For those of you who can muster the effort to get outside, exercising in the cold can be really exhilarating.
Isn’t there an increased incidence of injury during the winter though?
Well, there’s not a discernible body of evidence on this, not if you don’t count the increased participation in winter sports like skiing and snowboarding, which are very high risk sports. If we’re just talking going out for a run here the main things to consider are:
Obviously as it gets darker, your visibility to drivers is reduced. So make sure you wear reflective clothing, you may also want to use small LEDs that attach to your outer layer.
- Don’t miss the warm up
Warmer muscles and tendons are more pliable, or stretchy. Whilst it might be tempting to just get out and get going in the cold weather, don’t miss your warm up. Setting off in a sudden sprint with ‘cold’ muscles might result in a strain.
- Watch out for slippy surfaces
Again, this sounds obvious. With the cold comes ice and snow. If you’re keen to run/walk/jog in this weather, consider your selection of footwear. Trail shoes have a deeper tread compared to regular running shoes, which means that you can achieve more grip in the snow.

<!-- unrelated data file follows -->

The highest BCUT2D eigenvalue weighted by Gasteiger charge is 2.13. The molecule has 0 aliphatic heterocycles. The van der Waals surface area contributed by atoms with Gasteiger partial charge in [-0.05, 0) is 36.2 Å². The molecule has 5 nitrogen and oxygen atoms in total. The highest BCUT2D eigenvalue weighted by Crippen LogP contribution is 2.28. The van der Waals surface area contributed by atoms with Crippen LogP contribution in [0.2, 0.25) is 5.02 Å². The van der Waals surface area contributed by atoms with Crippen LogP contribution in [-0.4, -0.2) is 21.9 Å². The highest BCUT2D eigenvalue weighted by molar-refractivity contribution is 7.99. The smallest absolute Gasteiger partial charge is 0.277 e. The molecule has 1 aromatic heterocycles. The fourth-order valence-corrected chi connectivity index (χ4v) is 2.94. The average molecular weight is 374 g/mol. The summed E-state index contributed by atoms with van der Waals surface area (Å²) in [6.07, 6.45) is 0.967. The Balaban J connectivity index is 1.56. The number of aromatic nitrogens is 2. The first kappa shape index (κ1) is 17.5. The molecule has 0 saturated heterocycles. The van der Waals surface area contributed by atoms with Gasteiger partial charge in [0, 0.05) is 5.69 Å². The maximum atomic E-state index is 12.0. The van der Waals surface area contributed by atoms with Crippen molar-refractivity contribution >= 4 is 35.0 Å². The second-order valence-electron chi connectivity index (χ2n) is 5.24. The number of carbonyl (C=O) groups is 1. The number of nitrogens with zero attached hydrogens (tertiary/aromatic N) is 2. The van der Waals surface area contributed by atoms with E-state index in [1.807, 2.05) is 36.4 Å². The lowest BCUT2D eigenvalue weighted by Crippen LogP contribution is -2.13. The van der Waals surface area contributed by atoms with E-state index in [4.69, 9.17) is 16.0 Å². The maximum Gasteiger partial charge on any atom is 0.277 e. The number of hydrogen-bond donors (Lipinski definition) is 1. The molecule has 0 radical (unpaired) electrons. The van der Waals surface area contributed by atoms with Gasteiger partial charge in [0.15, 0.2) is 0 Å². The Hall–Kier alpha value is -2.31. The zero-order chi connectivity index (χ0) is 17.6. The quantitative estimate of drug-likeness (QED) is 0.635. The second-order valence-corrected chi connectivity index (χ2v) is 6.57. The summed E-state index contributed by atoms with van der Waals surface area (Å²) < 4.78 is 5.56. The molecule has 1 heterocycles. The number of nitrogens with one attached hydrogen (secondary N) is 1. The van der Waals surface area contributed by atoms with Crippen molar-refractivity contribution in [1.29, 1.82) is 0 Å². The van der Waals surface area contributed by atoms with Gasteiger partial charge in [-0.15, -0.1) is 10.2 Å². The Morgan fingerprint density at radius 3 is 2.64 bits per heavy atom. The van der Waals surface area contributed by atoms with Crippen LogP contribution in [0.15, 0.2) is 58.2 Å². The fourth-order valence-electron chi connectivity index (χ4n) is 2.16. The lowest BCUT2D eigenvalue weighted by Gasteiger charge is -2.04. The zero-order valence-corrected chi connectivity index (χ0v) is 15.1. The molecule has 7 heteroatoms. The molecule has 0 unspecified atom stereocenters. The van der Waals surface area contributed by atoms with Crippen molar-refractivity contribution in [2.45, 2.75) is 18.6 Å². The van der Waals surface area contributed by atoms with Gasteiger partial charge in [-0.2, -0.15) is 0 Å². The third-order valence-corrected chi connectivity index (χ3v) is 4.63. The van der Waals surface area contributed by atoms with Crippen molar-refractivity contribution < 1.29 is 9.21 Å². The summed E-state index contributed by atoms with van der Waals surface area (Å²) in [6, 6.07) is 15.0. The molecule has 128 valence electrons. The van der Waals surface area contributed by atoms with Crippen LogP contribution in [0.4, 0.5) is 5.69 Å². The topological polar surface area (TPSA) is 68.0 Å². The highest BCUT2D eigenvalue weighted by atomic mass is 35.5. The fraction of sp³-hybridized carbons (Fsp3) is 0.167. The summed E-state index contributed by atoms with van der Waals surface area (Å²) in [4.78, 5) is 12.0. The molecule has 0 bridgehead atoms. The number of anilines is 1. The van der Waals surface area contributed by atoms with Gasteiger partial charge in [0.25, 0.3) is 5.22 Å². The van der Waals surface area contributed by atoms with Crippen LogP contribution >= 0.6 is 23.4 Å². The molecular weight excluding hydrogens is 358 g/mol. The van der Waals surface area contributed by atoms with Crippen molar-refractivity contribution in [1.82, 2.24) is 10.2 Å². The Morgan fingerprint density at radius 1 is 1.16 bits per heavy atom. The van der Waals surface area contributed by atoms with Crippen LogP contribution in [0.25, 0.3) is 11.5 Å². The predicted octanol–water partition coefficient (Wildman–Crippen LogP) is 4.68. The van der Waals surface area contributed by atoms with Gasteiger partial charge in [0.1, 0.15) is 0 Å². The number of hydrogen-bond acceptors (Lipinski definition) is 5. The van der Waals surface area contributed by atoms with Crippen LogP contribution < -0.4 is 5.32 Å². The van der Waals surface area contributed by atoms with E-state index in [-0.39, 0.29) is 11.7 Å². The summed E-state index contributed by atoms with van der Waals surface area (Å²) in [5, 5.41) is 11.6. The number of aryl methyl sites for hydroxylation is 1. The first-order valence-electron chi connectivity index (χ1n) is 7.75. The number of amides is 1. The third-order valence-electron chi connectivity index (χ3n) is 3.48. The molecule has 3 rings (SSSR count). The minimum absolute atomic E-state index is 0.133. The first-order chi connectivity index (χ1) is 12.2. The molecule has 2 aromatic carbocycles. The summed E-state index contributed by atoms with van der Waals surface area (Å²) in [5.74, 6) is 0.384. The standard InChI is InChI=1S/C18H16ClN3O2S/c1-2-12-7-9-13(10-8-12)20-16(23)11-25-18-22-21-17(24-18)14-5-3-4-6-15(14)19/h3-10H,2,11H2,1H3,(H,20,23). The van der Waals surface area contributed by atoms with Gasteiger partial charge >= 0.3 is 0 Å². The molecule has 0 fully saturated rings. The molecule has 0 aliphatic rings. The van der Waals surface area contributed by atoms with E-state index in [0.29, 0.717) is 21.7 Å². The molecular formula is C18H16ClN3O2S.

My knees ache in the winter
During the winter months people with ‘wear and tear’ in their joints often complain of aching. For people with osteoarthritic changes in the knees and hips, exercise is really important to keep the muscles that support the joint in good condition. If exercise ceases, these muscles can lose their strength and support and this can make the aching and pain worse. So whenever you can, keep exercising. The considerations listed above are just as important here, and the warm up and avoidance of slipper surfaces even more so! Warming up properly will not only help your muscles, it will help take some of the stiffness out of the joint and make the exercise less uncomfortable. And if it’s slippery outside, find and alternative indoor activity.
Incidentally, if you’re really struggling with your knee(s) due to ‘wear and tear’, there is a fantastic brace that you can wear that takes the strain off the side of the knee that’s most painful, which then makes exercise, and daily life less painful.
If you want to know more about injury, prevention and how to deal with painful joints, or to book an appointment, get in touch with Dr Claire Minshull, Rehabilitation & Conditioning Specialist by e-mail: firstname.lastname@example.org or tweet: @Claire_Minshull